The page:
This is not a wholesale condemnation of Gainey's tenure as GM. Not by a mile. As I calculate the errors Gainey has made, I'm aware that he's making decisions based on the facts before him at the moment. I know he's facing big problems in Montreal, with the well-documented handicaps of provincial taxes, cold winters, rabid media and fan pressure and the stink of losing that's attached itself to the team in the last fifteen years of futility hindering his ability to attract good players without seriously overpaying them. Gainey has had to gamble to make the team better, and unfortunately, not every gamble ends in a win. I'm sure he didn't expect Guillaume Latendresse to still be struggling to find himself, Andrei Kostitsyn to be so ineffective after he looked like he might have finally figured out NHL hockey, and Carey Price to have such difficulties with consistency. He probably didn't expect Ribeiro and Streit to develop into the players they've become either. He definitely didn't expect last year's team, built to be an improvement on the previous year's conference leader, to be gutted by injury the way it was.
Gainey has had a lot of issues to deal with, but when it comes right down to it, the question we must ask is whether the team he's built is better than the one he inherited? Secondary to that is whether there's a chance in the immediate future to see the team become a winner? I think the answers right at this moment are "barely" and "no," respectively. That may change. The team may suddenly start clicking and get its act together. The players Gainey's assembled are better than they were six years ago, even if the results are not. But I don't know how much time Gainey has left to hope a turnaround happens. Considering the fact that the new owners have paid nearly six hundred million dollars for the team, you can imagine their patience with mediocrity will be very short. There's no saying whether this rotten start to the season will be enough to turn the tide against Gainey, but the total restructuring this summer put him on probation. A craptacular season isn't going to win him any fans.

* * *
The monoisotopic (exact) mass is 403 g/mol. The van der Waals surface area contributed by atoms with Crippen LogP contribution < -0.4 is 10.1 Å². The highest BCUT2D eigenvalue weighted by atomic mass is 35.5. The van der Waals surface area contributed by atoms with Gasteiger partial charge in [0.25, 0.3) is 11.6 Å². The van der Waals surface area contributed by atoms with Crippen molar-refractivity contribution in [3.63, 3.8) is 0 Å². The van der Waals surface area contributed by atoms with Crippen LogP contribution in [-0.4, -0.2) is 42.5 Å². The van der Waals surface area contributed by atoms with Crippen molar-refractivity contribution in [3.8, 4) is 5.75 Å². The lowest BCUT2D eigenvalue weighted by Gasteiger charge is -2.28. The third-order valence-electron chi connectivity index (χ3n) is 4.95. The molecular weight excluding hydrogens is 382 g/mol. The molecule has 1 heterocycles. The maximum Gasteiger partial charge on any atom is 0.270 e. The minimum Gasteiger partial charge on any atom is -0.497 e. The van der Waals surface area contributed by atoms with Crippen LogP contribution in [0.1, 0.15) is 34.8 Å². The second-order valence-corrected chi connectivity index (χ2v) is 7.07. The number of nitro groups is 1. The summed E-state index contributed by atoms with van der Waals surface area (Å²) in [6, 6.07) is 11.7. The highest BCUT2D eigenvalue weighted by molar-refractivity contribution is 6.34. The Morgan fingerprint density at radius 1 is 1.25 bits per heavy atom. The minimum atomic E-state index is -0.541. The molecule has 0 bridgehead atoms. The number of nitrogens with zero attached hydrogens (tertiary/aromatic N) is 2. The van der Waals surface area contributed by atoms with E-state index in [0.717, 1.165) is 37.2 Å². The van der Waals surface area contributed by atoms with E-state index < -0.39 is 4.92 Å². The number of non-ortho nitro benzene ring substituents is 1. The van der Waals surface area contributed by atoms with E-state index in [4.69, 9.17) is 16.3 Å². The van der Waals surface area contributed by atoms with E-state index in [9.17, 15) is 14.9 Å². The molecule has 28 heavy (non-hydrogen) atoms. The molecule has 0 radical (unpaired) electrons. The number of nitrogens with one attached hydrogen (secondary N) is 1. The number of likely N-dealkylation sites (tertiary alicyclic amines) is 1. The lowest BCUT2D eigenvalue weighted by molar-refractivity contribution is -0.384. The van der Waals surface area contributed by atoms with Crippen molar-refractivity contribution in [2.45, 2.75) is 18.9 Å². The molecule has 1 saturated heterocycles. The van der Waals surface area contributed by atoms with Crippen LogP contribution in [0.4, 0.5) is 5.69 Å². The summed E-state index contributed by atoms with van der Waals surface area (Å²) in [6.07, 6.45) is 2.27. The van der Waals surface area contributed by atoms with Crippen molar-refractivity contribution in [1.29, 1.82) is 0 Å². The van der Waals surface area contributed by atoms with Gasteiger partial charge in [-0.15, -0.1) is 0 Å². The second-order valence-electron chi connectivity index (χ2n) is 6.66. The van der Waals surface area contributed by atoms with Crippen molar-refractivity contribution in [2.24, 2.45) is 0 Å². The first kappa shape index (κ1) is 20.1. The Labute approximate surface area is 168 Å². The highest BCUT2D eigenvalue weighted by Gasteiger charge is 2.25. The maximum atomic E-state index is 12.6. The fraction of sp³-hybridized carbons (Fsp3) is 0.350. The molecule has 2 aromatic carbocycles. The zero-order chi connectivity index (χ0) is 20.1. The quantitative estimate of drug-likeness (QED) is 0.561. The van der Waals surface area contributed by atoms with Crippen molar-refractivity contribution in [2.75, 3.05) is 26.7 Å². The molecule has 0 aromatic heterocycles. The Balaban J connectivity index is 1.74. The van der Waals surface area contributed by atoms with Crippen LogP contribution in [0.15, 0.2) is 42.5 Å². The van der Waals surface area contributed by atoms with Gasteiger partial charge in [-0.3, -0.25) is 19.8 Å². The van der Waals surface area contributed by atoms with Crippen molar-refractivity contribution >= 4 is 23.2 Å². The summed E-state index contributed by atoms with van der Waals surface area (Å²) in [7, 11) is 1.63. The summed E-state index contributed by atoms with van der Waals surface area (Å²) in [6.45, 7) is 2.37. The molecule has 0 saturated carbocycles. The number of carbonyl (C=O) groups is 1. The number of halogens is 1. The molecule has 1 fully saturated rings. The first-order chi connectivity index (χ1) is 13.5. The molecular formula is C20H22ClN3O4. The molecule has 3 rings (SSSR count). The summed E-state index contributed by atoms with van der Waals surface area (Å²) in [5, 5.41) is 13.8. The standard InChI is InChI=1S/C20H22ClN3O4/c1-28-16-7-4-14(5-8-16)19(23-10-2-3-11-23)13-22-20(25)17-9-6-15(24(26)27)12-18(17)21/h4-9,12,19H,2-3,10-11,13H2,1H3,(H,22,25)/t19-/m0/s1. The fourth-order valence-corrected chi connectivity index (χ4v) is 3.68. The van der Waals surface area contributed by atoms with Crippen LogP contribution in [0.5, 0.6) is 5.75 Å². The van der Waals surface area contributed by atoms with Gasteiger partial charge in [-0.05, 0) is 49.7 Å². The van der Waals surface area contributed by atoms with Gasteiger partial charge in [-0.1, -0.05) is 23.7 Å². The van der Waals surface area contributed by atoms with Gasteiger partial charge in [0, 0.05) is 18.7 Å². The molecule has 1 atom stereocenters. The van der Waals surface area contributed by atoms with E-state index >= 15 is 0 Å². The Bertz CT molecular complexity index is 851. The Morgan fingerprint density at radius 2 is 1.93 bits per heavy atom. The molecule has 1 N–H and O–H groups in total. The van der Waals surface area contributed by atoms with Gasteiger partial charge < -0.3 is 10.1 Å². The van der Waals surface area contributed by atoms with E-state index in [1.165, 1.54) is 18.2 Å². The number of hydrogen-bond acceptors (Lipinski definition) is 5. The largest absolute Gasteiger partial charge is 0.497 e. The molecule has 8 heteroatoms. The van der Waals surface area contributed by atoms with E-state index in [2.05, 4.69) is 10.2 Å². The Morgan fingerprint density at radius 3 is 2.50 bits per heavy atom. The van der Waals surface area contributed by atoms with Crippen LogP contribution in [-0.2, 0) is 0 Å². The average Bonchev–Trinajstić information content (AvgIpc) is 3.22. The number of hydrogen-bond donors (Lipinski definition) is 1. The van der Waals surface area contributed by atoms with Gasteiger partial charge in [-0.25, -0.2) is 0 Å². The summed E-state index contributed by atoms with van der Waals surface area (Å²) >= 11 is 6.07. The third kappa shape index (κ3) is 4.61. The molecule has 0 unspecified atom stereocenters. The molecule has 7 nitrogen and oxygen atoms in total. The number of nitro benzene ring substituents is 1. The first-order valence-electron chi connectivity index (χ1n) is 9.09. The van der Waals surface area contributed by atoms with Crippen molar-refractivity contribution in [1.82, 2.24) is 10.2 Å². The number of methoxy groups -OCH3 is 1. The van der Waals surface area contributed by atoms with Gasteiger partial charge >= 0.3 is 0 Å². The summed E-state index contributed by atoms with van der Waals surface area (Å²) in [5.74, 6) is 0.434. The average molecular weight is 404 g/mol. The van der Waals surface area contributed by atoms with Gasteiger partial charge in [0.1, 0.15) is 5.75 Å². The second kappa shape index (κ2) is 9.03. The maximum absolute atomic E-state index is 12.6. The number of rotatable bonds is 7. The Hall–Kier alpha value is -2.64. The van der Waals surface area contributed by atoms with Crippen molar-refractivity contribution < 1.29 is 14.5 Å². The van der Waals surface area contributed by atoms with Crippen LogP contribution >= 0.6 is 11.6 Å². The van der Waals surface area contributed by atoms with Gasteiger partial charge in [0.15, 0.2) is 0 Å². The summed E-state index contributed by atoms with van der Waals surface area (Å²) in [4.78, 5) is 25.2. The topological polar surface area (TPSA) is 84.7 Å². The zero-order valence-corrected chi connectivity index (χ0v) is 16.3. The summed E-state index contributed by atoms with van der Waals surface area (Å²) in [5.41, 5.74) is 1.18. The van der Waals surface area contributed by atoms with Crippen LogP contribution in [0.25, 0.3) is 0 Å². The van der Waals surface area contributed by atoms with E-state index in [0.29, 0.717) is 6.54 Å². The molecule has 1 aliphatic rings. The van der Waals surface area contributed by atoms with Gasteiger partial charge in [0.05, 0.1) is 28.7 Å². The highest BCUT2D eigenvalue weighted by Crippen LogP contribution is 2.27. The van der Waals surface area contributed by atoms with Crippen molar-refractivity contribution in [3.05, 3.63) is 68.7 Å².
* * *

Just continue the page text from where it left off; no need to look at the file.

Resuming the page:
The thing is, if Gainey's going, I'd rather he go sooner than later. As much as I'd hate his tenure to end in failure, if he stays, he's got some big problems to deal with. And I'm not confident he'll be able to make the best decisions about a possible trade of Sergei Kostitsyn, the loss of Tomas Plekanec after this one-year deal expires, and a terrible cap crunch that will likely require a deft shift of Roman Hamrlik's contract. I admire Bob Gainey and I think he doesn't need any more headaches, self-inflicted or not.
And that leaves the biggest question of all. Who can do a better job than Gainey of resurrecting the Montreal Canadiens? If the former captain, who took the time and care to send every child who wrote him a letter a personal note because he respected them as fans, can't do it...can anyone?